Why you should care
Sooner or later, Goldman Sachs’ French-born, London-based, onetime ‘Commodities Queen’ will be the CEO of something — maybe even Goldman itself.
Even among the alpha-male, aggressive stereotypes at elite financial institutions, the world of commodity trading has a reputation of being rough-and-tumble. So, in 2007, when French trader Isabelle Ealet was promoted to the head of Goldman Sachs’ commodities unit, it created a lot of positive notice. Goldman’s CEO, Lloyd C. Blankfein, and president, Gary D. Cohn, have both served as head of the best commodities unit in the world.
Six years later, Ealet has risen even higher — she is now the global co-head of Goldman’s securities division (which accounts for more than half of the firm’s revenue) and serves on several elite company-wide committees. She’s not the highest-ranking woman at Goldman — that distinction goes to Executive Vice President Edith W. Cooper — but she may be the one with the brightest future. In 2012, Ealet made Bloomberg Markets’ 50 most influential list, and last month she was named one of American Banker’s 25 most powerful women in finance.
Ealet’s rise comes at a time when more women are considered CEOs-in-waiting at top companies. Last year women led just 35 companies in the Fortune 1000 but accounted for about 14 percent of Fortune 500 executive officers. The situation remains tougher within the financial industry, where the top firms are all still led by men and where women still make just 55 to 62 cents for every dollar made by men. Ealet doesn’t figure strongly in the longstanding organizations of women within Wall Street like the Financial Women’s Association and 85 Broads, but as NYU anthropologist Melissa S. Fisher notes in her book Wall Street Women, the lone female pioneer in any industry is more of a myth than a reality: People always rise as part of networks of relationships. (Ealet and Goldman Sachs did not comment for this story.)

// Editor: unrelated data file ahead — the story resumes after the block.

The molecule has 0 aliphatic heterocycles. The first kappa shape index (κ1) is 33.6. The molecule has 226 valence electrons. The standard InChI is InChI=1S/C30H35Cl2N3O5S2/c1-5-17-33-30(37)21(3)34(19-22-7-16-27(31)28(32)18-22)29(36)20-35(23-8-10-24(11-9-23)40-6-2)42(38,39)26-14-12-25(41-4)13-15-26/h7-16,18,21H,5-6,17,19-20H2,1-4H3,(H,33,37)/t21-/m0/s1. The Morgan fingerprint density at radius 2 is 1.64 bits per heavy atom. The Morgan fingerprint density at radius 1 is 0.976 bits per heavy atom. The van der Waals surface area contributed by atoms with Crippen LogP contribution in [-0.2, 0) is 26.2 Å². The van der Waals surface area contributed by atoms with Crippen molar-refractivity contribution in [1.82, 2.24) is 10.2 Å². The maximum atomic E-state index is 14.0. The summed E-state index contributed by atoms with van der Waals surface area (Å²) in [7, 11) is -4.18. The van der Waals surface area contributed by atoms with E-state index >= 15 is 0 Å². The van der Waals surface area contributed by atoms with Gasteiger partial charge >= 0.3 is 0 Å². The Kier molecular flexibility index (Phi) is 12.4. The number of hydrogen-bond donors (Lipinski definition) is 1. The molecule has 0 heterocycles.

As a child, Ealet — the daughter of a French army colonel — dreamed of becoming a military pilot, but after stints at two of France’s elite-making grandes écoles, she opted to focus not on what’s in the sky but on what’s underground, becoming an oil trader for the French petro-giant Total. In 1991, at age 28, she hopped the English Channel to join Goldman’s London commodities desk, where she rose to managing director in 2000 and partner in 2002.
In London, she became one of a small cadre of French financial-industry stars finding success in The City. She has attributed her rise in the commodities to Goldman’s results-oriented culture, which judges people by their performance rather than by their diploma or personal network — important for her both as a francophone in an English world and as a woman in an overwhelmingly male environment. “She was a badass,” says a former female employee.
More women are considered CEOs-in-waiting at top companies, but the situation is tougher in finance.
In 2010, Ealet told Time Magazine that the best and hardest decisions she had made in her life were those that concerned family: choosing to marry, and then deciding to return to work just a few weeks after the birth of each of her two children. Her husband, a fellow trader, wound up resigning in order to take care of their children full-time.
In the same interview, Ealet noted that work-life balance was hardly the only thing that seemed to keep women from rising to positions of leadership. Equally important, she said, was the absence of a “critical mass of talented female leaders as role models,” as well as many women’s lack of confidence in their own ability to deliver at the highest level.
She has attributed her rise in the commodities to Goldman’s results-oriented culture, which judges people by their performance.
By all accounts, such confidence is not something Ealet herself lacks. While leading Goldman’s commodity training, she gained a reputation for having a brusque management style. “She won’t be getting many Christmas cards from employees,” a manager from a Goldman rival told CNN.
One of the few gems of personal info that came from the few interviews Ealet has granted concerned her purchase of two racehorses, one named “Life of Risks” and the other “All Is Vanity.” The latter has recorded earnings of nearly $500,000 — not a bad bet at all.